What separates me from most photographers is the combination of customer service and up front pricing. When I got into the industry and researched other photographer’s pricing, I found that there were a lot more hidden costs than you’d expect. Galleries were delivered with a maximum amount of images and if you wanted more images, you’d have to pay extra. Many (not all) photographers are primarily artists and have been most of their lives. I started out in the business world as a consultant and coach, so I tend to operate more as half artist and half business minded. For example, the average gallery delivery time for a wedding is about 8-10 weeks after the event. I aim for 3 weeks or less and put it into my contracts. Couple’s are excited to see and show off their wedding photos and I aim to get them to them while they’re still riding the high of being newlyweds.
Let’s say your best friend was visiting the area and you wanted to show them the best time ever. Where would you take them? Give us a little itinerary – say it was a week long trip, where would you eat, drink, visit, hang out, etc.
If a friend came to visit for a week, I’d probably hook up the teardrop trailer and take them to the remote parts of Southern Utah and Northern Arizona to experience the magic of the desert southwest. I’d plan a vague itinerary of visiting a few National Parks and Grand Staircase Escalante, but leave plenty of room for spur of the moment side-adventures. Anyone can fly into to denver and look up the hundreds of articles of the cool and hip spots to eat and drink at, but seeking out the remote and quiet parts of the most beautiful landscapes our country has to offer…… how can you beat that!?
The Shoutout series is all about recognizing that our success and where we are in life is at least somewhat thanks to the efforts, support, mentorship, love and encouragement of others. So is there someone that you want to dedicate your shoutout to?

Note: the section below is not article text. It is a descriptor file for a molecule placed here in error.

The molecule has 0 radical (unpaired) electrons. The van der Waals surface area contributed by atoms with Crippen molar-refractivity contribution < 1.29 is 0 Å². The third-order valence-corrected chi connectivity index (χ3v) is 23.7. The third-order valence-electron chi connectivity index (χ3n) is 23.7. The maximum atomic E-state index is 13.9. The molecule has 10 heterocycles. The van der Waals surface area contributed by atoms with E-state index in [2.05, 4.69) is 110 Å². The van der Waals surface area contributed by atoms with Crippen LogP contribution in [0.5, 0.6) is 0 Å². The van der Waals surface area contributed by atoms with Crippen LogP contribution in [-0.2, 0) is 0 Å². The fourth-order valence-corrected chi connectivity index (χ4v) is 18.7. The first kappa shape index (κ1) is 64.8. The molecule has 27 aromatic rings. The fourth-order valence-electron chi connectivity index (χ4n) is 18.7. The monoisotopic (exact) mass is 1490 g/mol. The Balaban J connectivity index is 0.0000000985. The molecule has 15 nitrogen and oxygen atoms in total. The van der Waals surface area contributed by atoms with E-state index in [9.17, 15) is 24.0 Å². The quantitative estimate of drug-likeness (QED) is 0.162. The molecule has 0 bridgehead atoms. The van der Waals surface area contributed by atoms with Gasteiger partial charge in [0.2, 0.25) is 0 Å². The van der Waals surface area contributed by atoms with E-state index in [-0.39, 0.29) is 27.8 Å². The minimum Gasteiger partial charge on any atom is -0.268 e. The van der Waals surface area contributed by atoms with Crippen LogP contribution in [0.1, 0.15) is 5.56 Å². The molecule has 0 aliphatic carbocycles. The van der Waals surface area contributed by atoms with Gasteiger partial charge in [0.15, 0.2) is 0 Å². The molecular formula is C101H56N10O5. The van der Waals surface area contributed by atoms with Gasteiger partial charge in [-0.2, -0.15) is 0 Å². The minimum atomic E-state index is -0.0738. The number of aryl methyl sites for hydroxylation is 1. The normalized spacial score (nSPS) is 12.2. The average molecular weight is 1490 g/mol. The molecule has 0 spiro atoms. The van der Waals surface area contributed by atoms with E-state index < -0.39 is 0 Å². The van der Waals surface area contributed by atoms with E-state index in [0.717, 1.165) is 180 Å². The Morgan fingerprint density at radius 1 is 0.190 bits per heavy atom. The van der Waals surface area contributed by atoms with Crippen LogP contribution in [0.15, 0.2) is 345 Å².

There are so many people that deserve shoutouts in my journey. Picking one person, group, book, etc. seems unfair. So I guess I’ll go a slightly different route. I’d give a lot of credit to my Cancer experience for my growth (pun intended) and motivation. I’m a stage 3 pleomorphic sarcoma survivor and had a very difficult treatment plan. While the entire experience was incredibly painful, stressful and almost deadly, it also helped me put a lot of things into a more clear focus for me. While many of us know and have uttered the phrase “life is short,” the majority of us don’t fully understand that phrase in its entirety. My life was almost cut short at 35 and came out of nowhere. I was healthy and very active at the time. Just like 2020 and COVID have shown us, it’s not just sick and unhealthy people that expire too early. After my realization that life is short and can also be even shorter than expected, I decided to go all in on my dream and passion. If not now, then when? Will there be time to chase that dream later? Who knows…. So here I am, 2 years out from treatment. My hair has grown back and my life has returned to (mostly) normal. I’m a full-time portrait/wedding/event photographer who gets to be creative and plowing my own way through this entrepreneurial journey. There are friends, mentors and groups to help along the way, but so much of this is on my own. It’s a weird path to be on, but I wouldn’t trade it for anything!